Recommended Reading: A piece of new fiction by Joanthan Safran Foer! Go check out “Maybe It Was the Distance” over at The New Yorker. Here’s a review of Foer’s Tree of Codes by Kevin Nguyen for The Millions which calls the format of the book, “a wonderful experiment in what a book can be, and also home to a mediocre novel.”
"As a writer, it’s not like all experience is useful, but when something is troubling, a form can present itself as a way to think. To put what is essentially chaotic into a container where it can be what it is." The Rumpus interviews John Freeman, the Executive Editor of LitHub, about his recent literary projects, the death of his mother, and empathy. Pair with: Contributing Editor Nick Ripatrazone's Year in Reading which includes Freeman's debut poetry collection, Maps.
If the looming election has you feeling like you might need a change of address on November 9th, you might (might) consider the United Arab Emirates. Vice President Sheikh Mohammed bin Rashid al-Maktoum, has implemented a groundbreaking initiative which requires government employers to give workers an allotment of free time for reading. Sheikh Mohammed had this to say to novelist Paulo Coelho's praise of the initiative, "Did you know, Paulo, that in the 9th century, our region had over 100 publishing houses on the outskirts of Baghdad alone? … When its life was centered on books, Baghdad was, my friend, a beacon in the worlds of astronomy, medicine, mathematics and philosophy. Where is Baghdad today?”"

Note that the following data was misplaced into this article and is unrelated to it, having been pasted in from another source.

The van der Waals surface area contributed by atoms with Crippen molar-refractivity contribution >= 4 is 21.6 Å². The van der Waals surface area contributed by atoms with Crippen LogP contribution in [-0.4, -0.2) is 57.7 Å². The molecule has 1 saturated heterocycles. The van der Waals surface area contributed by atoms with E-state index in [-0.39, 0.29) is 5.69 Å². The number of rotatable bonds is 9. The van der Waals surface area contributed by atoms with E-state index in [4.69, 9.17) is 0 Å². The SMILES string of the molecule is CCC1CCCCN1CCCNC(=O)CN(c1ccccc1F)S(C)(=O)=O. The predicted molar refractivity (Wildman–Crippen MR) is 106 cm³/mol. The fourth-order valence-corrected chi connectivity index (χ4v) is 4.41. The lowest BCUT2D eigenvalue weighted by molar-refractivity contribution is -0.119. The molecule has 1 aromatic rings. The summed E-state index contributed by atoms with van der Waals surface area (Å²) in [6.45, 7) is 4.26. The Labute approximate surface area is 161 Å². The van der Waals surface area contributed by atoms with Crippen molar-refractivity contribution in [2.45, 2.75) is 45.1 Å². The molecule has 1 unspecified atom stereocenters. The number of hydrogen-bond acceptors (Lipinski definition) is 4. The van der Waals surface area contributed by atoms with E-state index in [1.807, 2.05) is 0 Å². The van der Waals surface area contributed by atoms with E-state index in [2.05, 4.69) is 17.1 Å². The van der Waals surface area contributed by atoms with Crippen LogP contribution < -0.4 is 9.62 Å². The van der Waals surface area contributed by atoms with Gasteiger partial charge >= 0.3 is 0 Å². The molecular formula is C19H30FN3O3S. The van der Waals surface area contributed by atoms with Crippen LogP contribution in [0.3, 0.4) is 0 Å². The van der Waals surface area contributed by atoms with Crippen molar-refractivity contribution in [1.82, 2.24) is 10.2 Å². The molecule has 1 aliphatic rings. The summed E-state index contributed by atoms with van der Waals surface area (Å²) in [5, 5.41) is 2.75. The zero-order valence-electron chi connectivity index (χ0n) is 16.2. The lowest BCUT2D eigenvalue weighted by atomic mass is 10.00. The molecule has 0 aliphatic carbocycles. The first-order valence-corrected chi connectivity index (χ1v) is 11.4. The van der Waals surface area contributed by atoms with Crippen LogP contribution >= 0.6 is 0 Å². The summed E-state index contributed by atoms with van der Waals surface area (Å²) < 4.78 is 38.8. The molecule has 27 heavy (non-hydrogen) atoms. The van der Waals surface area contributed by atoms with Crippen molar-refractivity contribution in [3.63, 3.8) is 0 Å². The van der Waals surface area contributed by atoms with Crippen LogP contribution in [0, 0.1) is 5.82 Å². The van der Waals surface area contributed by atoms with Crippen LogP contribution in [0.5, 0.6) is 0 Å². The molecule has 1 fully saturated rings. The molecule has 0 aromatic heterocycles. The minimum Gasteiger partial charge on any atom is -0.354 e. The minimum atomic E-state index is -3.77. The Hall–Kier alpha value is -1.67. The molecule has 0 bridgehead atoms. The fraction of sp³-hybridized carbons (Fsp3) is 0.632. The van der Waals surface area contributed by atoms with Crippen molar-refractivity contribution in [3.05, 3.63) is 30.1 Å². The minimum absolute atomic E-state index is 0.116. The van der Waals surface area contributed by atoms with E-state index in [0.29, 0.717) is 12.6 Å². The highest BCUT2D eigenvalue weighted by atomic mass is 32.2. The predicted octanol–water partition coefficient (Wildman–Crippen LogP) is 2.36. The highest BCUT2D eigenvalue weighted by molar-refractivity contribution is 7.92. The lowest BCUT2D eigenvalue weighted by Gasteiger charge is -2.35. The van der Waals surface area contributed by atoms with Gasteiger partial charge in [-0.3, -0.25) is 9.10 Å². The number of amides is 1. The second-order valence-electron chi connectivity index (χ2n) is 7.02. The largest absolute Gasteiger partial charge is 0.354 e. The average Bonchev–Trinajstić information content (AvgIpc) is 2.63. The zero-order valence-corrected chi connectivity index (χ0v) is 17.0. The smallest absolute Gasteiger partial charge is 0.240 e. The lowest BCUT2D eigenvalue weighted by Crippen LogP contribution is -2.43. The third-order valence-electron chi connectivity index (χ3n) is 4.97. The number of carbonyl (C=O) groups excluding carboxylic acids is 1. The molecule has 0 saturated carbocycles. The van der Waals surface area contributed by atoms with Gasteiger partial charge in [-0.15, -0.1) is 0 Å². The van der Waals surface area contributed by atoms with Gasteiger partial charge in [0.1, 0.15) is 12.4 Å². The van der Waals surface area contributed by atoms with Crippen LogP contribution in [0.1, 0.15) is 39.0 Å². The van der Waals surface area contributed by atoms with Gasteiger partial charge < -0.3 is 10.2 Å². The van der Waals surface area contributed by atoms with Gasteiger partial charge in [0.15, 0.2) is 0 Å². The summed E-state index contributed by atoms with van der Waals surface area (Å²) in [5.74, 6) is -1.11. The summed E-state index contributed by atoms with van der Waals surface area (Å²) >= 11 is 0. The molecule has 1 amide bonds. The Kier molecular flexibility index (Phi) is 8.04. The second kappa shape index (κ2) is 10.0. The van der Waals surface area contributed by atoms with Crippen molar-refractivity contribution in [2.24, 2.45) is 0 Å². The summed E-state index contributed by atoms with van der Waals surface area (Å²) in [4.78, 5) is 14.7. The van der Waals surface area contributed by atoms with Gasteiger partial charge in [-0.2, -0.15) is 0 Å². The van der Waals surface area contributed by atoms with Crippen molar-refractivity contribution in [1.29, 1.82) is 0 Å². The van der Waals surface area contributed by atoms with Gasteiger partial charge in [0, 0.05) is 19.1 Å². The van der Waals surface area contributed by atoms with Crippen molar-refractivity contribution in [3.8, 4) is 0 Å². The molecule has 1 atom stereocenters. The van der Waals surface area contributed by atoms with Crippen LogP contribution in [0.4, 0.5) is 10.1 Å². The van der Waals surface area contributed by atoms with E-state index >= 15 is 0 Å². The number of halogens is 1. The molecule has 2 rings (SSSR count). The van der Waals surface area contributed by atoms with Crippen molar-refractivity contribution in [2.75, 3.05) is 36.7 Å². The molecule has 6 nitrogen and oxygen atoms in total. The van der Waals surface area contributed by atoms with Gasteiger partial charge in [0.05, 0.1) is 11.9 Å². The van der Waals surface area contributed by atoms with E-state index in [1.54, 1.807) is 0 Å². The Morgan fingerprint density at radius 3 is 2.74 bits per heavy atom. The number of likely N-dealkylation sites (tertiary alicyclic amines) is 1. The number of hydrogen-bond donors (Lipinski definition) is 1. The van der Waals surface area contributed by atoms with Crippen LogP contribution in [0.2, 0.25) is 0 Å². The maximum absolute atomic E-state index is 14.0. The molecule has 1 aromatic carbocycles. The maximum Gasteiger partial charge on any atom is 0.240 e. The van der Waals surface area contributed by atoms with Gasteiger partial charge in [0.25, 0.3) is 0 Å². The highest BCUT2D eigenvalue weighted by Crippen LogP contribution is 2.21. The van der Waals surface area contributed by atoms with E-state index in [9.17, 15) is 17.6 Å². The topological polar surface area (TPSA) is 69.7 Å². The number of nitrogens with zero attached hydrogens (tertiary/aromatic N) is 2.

For a boy wizard whose saga ended six years ago, Harry Potter is in the news a lot lately. The Chosen One got a makeover by Jim Kay, and now J.K. Rowling is working on a stage play based on Potter. Don't expect a stage set of Hogwarts because the play will focus on Harry's early years at 4 Privet Drive.
If you’re like this writer, you’ve read enough by now about the scourge of writer’s block. The literature on authors having trouble producing literature is enough to sustain a whole genre by itself. Which is why it’s refreshing to read this article, which tackles another problem: the vexing, peculiar strain of overload known as reader’s block.
New this week: The Ocean at the End of the Lane by Neil Gaiman, Carnival by Rawi Hage, In the House upon the Dirt between the Lake and the Woods by Matt Bell, Children of the Jacaranda Tree by Sahar Delijani, the collected letters of Italo Calvino, and the seventh issue of McSweeney's food mag Lucky Peach.
The Faster Times offers up a new dialogue from dynamic duo Jon Cotner & Andy Fitch’s "Conversations over Stolen Food," which seamlessly segues from Astroglide and Fung Wah buses to Alaskan Brown Bears, and includes a run-in with New York Park Patrol. Images by Paper Monument editor Dushko Petrovich are added eye candy.